WASHINGTON (April 8) -- The new guidelines issued by the U.S. Preventive
Services Task Force (USPTF) recommending fewer breast cancer screenings
and beginning them at a later age have sparked heated debate across
Nowhere are they more hotly contested than among African-American physicians
and health care professionals, some who say the new guidelines could
lead to the deaths of thousands of African-American women who otherwise
might have been saved through early detection.
The subject comes into full focus as MSNBC political analyst Michelle
Bernard and a panel of distinguished experts, including health care
activists, government officials and the nation’s leading cancer physicians
and health care professionals, tackle the subject from 8:30 a.m. to
11 a.m. Monday, April 12, in the Howard University Hospital Towers Auditorium,
2041 Georgia Ave. NW.
Included on the panel are Jenny Luray, president of the Komen Advocacy
Alliance and senior vice president of government affairs for Susan G.
Komen for the Cure; Dr. LaSalle D. Leffall, cancer researcher, former
president of the American Cancer Society and the Society of Surgical
Oncology and professor of surgery at Howard University College of Medicine;
Dr. Eric Novack, an orthopedic surgeon and chair of the conservative
advocacy group Arizonans for Health Care Freedom; U.S. Rep. Donna Christensen,
a Democratic delegate to Congress from the U.S. Virgin Islands; Dr.
Worta McCaskill Stevens, head of Breast Prevention and the Minority-based
Clinical Community Oncology Program for the National Cancer Institute,
and Dr. Charles P. Mouton, chair of the Department of Community and
Family Medicine at Howard University College of Medicine and Howard
The Howard University Cancer Center and the Howard University Hospital
Department of Surgery are hosting the discussion.
The USPTF recommended in November that women begin mammograms at age
50 instead of age 40, although women in their 40s account for 20 percent
of breast cancer patients. Additionally, the task force recommended
women get mammograms every other year rather than annually.
Dr. Edward Cornwell, Howard University Hospital surgeon in chief and
chair of the Department of Surgery at Howard University College of Medicine,
said he was pleased to have such a diverse group discuss a challenging
“This topic is critically important, because medical professionals,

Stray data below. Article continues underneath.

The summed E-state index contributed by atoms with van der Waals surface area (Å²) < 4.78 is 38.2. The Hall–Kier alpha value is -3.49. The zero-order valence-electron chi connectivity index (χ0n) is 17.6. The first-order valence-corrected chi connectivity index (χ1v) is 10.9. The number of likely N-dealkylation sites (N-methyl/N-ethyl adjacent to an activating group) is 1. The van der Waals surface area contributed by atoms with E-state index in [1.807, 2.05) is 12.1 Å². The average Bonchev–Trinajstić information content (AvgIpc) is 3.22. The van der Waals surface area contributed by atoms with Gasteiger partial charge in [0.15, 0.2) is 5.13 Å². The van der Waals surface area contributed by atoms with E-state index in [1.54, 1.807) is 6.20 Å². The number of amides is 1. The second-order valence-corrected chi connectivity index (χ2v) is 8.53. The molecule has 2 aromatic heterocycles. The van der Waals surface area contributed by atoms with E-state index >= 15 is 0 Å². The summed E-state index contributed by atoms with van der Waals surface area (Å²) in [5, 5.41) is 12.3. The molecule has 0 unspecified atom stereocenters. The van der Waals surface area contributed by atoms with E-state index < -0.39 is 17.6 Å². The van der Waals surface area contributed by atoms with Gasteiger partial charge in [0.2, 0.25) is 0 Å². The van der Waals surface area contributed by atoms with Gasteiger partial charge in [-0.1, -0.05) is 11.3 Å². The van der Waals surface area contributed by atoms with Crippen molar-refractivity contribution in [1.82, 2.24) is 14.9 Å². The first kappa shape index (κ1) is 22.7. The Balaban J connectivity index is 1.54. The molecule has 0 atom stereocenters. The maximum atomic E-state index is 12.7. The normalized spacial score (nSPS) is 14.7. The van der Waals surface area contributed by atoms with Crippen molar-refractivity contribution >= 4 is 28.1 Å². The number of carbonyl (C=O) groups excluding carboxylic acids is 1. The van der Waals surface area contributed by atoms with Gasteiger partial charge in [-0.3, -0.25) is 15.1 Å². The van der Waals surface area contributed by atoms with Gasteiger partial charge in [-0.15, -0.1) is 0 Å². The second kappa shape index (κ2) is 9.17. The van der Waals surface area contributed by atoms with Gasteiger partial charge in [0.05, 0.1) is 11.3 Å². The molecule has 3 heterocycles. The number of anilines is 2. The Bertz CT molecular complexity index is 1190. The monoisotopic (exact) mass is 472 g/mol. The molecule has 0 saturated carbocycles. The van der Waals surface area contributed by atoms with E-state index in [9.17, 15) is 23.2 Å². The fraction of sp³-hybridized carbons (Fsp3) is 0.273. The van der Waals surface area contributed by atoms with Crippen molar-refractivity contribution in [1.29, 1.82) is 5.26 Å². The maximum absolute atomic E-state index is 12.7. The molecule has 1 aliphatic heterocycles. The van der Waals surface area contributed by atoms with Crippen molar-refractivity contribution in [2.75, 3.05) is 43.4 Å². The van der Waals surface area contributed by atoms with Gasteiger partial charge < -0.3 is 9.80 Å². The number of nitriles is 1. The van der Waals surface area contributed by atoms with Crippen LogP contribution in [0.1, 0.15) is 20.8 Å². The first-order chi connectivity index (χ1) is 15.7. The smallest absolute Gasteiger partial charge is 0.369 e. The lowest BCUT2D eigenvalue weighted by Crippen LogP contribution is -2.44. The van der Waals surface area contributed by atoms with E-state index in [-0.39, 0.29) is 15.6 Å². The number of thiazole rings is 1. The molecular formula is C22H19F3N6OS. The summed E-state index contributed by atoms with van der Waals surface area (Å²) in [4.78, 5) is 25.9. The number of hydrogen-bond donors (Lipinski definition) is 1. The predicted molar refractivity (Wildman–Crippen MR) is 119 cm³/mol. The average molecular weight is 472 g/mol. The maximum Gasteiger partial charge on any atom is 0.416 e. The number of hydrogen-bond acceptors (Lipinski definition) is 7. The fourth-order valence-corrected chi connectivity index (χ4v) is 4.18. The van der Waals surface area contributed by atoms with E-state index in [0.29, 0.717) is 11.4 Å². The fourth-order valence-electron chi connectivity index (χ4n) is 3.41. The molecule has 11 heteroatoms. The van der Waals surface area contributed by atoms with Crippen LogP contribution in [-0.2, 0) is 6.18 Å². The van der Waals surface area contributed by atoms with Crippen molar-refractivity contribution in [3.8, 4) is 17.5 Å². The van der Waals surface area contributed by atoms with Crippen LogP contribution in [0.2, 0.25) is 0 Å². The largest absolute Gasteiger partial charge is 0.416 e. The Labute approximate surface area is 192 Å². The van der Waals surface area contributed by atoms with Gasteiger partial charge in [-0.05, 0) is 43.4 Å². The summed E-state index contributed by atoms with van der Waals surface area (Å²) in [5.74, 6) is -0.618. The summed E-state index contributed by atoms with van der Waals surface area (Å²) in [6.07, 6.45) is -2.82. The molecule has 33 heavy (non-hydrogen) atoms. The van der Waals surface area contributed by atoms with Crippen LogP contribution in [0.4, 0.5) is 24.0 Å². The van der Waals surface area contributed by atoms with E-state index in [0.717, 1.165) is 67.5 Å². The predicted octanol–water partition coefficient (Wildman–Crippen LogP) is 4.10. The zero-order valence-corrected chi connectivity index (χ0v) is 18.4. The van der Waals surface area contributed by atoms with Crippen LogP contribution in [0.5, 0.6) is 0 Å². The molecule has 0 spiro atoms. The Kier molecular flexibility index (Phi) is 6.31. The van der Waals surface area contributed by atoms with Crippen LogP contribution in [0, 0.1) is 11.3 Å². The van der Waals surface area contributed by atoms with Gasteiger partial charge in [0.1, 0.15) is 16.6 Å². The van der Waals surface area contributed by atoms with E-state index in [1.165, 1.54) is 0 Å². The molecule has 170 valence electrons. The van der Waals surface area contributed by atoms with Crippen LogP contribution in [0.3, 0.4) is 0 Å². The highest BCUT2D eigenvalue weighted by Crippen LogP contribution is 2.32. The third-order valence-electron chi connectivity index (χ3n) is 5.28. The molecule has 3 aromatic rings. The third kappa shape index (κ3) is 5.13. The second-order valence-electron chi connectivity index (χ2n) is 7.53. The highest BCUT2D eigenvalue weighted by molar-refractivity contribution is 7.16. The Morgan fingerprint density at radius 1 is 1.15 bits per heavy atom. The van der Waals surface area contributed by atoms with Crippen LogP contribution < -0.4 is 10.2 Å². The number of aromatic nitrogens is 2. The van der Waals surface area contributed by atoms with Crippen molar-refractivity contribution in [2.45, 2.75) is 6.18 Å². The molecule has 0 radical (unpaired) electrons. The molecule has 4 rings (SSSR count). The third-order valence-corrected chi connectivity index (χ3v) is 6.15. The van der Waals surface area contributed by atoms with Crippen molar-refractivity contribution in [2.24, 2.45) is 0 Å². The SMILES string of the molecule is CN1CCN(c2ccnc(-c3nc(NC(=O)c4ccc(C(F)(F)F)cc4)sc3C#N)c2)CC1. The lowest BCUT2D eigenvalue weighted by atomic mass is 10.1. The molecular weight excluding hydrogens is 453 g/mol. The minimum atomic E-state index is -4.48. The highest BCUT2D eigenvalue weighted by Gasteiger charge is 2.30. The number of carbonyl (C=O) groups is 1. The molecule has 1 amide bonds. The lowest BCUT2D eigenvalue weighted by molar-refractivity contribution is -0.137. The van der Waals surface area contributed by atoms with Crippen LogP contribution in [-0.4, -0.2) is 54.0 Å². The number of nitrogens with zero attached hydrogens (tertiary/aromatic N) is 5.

policy makers and the public need a fuller understanding of the implications
of these guidelines.” Cornwell said. “They can be truly significant
in the health care of women, and particularly among African-American
Dr. Wayne Frederick, director of the Howard University Cancer Center
and chief of the Division of General Surgery at Howard University College
of Medicine, agrees.
“This change in the guidelines is going to have a significant impact
on African-American women, and I don’t think it will be for the good,”
Frederick said. “Although they are less likely to get breast cancer,
African-American women are more likely to die from the disease.”
Part of the reason for their higher death rate is because African-American
women are already less likely to get the life-saving mammograms that
detect cancers in the early, more treatable stages, Frederick said.
“My concern is that these recommendations could cause African-American
women to get fewer breast screenings than they do now, and they are
already far too low,” he said. “Consequently, we would have even
more African-Americans who come to us with later stages disease, which
makes it harder to treat and makes the outcomes worse.”
Additionally, he said, African American women are more likely to be
diagnosed with the types of breast cancer that are harder to treat.
“We believe that is also part of the reason for the higher death rate,”
he said. “That is even more reason for them to get regular screenings
and to begin at an earlier age.”
The symposium, entitled “Changing Cancer Screening Guidelines and
the Effects on Cancer Disparities,” is free and open to the
public. It is sponsored by Susan G. Komen for the Cure®. For more information
and to RSVP please contact 202.806.7697.